• Thomas Ballard, Senior Manager |
3 min read

It was no surprise that AI and cyber were top of the agenda at this year’s London Tech Week. In particular, AI is creating a huge buzz across the industry and generative AI has caught everyone’s imagination.

What stood out for me – as a first-time attendee at the event – was the extent to which emerging technology is creating both opportunities to leverage and risks that need to be managed.

Taking a leadership position and powering innovation

On the opportunity side, the UK is an acknowledged world leader in both AI and cyber. We need to harness this and cement the UK’s leading position as it will drive both investment and jobs.

This is something that came out clearly when Prime Minister Rishi Sunak himself spoke. Mr Sunak’s appearance gave him the opportunity to demonstrate the degree to which the government's thinking about tech has developed over recent years. AI and cyber are great ways to showcase the UK’s capabilities on a global scale, and it was very encouraging to see that the Prime Minister is taking these areas seriously. His understanding of both the benefits and the concerns was surprisingly comprehensive. The UK needs a continuing, joined-up technology strategy and it was clear that driving this forward is a priority for the government.

Also on the opportunity side of the equation, no one could have come away from Tech Week without a very strong appreciation of the massive potential of generative AI. KPMG’s Paul Henninger, Head of Connected Technology in the UK, spoke at a panel event and underlined the extent to which today’s generative AI far outstrips the capabilities of traditional data science models. Large language models (LLMs) are developing faster and further than almost anything we’ve seen before. This is generating both productivity leaps and whole new use cases.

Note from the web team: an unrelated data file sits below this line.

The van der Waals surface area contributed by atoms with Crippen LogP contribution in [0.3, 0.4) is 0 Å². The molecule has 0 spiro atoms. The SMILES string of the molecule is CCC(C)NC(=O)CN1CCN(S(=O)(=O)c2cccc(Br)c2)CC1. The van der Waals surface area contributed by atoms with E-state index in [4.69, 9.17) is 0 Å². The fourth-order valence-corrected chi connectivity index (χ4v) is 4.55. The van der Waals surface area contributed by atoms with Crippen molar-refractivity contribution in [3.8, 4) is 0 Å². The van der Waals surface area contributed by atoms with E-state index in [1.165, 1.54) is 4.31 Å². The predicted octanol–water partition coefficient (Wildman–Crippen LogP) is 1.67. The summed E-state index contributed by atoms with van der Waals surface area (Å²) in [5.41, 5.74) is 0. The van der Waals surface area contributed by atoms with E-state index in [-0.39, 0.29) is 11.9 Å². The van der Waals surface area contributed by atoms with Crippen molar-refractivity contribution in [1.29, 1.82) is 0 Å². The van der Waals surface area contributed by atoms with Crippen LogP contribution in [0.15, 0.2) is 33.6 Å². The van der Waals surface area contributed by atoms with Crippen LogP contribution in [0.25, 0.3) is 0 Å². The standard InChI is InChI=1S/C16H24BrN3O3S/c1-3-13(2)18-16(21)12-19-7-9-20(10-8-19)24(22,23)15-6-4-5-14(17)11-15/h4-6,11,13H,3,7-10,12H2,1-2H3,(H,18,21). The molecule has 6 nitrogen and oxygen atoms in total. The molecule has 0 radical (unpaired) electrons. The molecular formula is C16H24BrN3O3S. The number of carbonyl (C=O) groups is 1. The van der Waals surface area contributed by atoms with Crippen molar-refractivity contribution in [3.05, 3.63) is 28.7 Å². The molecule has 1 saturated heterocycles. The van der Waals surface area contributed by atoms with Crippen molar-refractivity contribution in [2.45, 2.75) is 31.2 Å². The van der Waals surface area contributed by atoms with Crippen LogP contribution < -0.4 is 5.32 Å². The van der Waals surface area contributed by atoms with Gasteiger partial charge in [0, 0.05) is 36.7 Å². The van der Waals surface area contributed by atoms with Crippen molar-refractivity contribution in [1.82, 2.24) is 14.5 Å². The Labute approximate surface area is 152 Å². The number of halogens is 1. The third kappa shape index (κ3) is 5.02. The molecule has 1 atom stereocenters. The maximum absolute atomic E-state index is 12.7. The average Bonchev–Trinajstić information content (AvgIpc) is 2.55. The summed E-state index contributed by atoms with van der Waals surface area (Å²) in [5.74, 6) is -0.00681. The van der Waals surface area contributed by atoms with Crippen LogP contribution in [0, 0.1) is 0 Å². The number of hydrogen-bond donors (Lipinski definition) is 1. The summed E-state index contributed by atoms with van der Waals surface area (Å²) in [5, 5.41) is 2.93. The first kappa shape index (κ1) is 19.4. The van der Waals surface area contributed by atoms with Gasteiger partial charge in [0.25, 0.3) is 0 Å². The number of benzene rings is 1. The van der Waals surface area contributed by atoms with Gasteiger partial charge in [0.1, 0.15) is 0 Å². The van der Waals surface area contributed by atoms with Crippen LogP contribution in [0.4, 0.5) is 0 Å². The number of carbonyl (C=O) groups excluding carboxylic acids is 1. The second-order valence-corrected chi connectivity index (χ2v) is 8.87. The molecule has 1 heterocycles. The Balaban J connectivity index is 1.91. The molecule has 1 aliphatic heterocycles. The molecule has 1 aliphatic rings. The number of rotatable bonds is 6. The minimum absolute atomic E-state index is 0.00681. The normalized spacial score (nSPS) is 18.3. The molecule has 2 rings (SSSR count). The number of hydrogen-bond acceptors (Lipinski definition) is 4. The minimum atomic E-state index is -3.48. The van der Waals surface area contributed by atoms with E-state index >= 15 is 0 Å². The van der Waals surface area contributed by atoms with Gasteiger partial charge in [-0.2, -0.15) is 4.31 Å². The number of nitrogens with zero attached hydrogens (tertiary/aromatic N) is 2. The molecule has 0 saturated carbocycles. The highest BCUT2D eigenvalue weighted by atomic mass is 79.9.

Perhaps the key overarching theme on AI from the conference was that it shouldn’t be seen as a threat to job security but rather as a way for forward-thinking businesses to enable the workforce to focus on more value-adding tasks, improving innovation and productivity. We should let technology solve easy problems so that human ingenuity and knowledge can be applied to the complex problems that create real value.

Managing the risks

However, then we come to the risks. Generative AI models, combined with vast quantities of data, could easily reach a tipping point where their creators lose sight of how and why they reach different conclusions based on their inputs. AI can also hallucinate answers that sound real but are actually made up. It’s essential that there is a strong system of governance and controls applied to the development and use of LLMs. A clear strategy is needed over what data is exposed to LLMs and whether the results are reliable and ‘safe’. There is a parallel risk too of LLMs being used by bad actors to generate harmful content or misinformation. One of the closing remarks that resonated with me was that, while companies and industries are investing considerable amounts of time and money in AI, only 5% of this is dedicated to securing it against emerging threats.

This brings me to the broader topic of cyber security. It was a recurring point during Tech Week that cyber security is the number one issue businesses are facing in 2023. While cyber is a big opportunity for the UK in terms of jobs and investment, there is a massive shortage of cyber security professionals holding us (and other economies) back. At the same time, cyber risks such as ransomware and denial of service attacks are proliferating – they are a real threat to businesses across the board. That’s why it’s key that businesses keep investing in cyber security. Tech teams need to quantify the cyber risks and their potential impacts so they can make a clear and compelling business case to their boards to invest. 

A balanced approach to unlock value creation

However, another key message that I took away from London Tech Week was that as great as the cyber and AI risks potentially are, they should be viewed and assessed as part of a pragmatic conversation, not a panic.

It’s all about reducing risk exposure and at the same time equipping the business to function as a modern digital enterprise. This is what the tech industry is focused on as it finds new forms of value creation and explores the exciting frontiers that are beginning to open up.